Foreign Minister Mevlut Cavusoglu is set to talk over with his Swedish and Finnish counterparts their countries’ applications to join NATO on the sidelines of the alliance’s meeting on Tuesday.
“We will meet with Sweden and Finland’s foreign ministers tomorrow in Bucharest under a trilateral format,” Cavusoglu said Monday as he spoke to a group of reporters after a joint press conference with his Turkmen counterpart in Ankara, private Turkish broadcaster NTV reported.
Sweden and Finland abandoned their longstanding policy of military nonalignment and applied to join the transatlantic alliance in May, largely driven by Russia’s invasion of Ukraine.
All 30 NATO members must ratify their accession but Türkiye, along with Hungary, has stalled its approval due to the Nordic nations, especially Sweden, of providing a haven for terrorists from groups like the PKK and its Syrian wing, the YPG, and the Gulenist Terror Group (FETÖ), which was behind the bloody 2016 coup d’état attempt in Türkiye.
While Stockholm has been taking steps to get in Türkiye’s good graces since the sides struck a tripartite memorandum of understanding (MoU) in June that requires them to cut off support to PKK terrorists and its offshoots, Ankara has so far been unimpressed with Sweden's minimal actions.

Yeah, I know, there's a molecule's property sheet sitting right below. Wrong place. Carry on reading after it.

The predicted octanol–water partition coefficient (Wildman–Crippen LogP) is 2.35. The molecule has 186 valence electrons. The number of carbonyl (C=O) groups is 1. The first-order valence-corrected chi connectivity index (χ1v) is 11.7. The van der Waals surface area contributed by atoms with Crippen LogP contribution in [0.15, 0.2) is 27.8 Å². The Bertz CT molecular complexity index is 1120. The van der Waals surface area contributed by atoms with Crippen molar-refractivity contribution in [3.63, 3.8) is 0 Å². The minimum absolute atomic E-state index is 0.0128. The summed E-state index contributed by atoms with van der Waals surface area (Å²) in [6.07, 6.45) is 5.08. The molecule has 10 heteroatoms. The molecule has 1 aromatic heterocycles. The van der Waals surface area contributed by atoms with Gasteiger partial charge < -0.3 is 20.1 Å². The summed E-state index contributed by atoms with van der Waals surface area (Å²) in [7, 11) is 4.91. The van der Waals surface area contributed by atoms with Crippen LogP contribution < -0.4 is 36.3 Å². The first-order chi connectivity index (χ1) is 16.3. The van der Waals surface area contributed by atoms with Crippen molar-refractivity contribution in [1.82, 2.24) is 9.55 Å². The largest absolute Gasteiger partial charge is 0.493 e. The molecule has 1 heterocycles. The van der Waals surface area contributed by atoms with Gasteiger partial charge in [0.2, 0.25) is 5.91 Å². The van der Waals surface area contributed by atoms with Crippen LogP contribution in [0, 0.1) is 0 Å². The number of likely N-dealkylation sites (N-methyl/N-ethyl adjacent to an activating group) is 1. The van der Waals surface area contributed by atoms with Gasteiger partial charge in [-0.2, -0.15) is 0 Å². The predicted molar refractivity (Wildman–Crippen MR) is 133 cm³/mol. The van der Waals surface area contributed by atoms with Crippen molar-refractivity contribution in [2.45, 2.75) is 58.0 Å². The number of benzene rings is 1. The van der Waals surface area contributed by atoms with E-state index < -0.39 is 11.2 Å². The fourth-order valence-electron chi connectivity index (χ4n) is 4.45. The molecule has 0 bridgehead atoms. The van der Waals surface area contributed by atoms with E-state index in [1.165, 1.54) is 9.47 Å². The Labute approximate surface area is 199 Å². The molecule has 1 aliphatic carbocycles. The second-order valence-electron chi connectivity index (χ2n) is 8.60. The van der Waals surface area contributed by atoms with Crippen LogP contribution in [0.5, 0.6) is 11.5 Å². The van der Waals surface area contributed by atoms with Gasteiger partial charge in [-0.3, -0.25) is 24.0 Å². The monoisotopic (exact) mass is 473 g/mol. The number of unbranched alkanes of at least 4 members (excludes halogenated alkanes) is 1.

“Sweden and Finland are yet to take concrete steps under the trilateral memorandum,” the minister said Monday, noting that Sweden especially needs to make more of an effort to implement its promises.
On Friday, Swedish Prime Minister Ulf Kristersson assured his country would fulfill its promises to Türkiye on the fight against terrorism in remarks that followed a terrorist attack in Istanbul that killed six and injured 81, as well as PKK/YPG attacks on its southeastern provinces that killed two and wounded 14 others.
The second meeting of the permanent joint mechanism between the three nations was held the same day in Stockholm, to the shared end of ensuring the implementation of commitments in the memorandum, that the Nordic countries would extend full support to Türkiye against threats to its national security.
Turkish officials, including President Recep Tayyip Erdogan, have warned that Türkiye will not give the nod to Sweden's and Finland's memberships until the memorandum is implemented.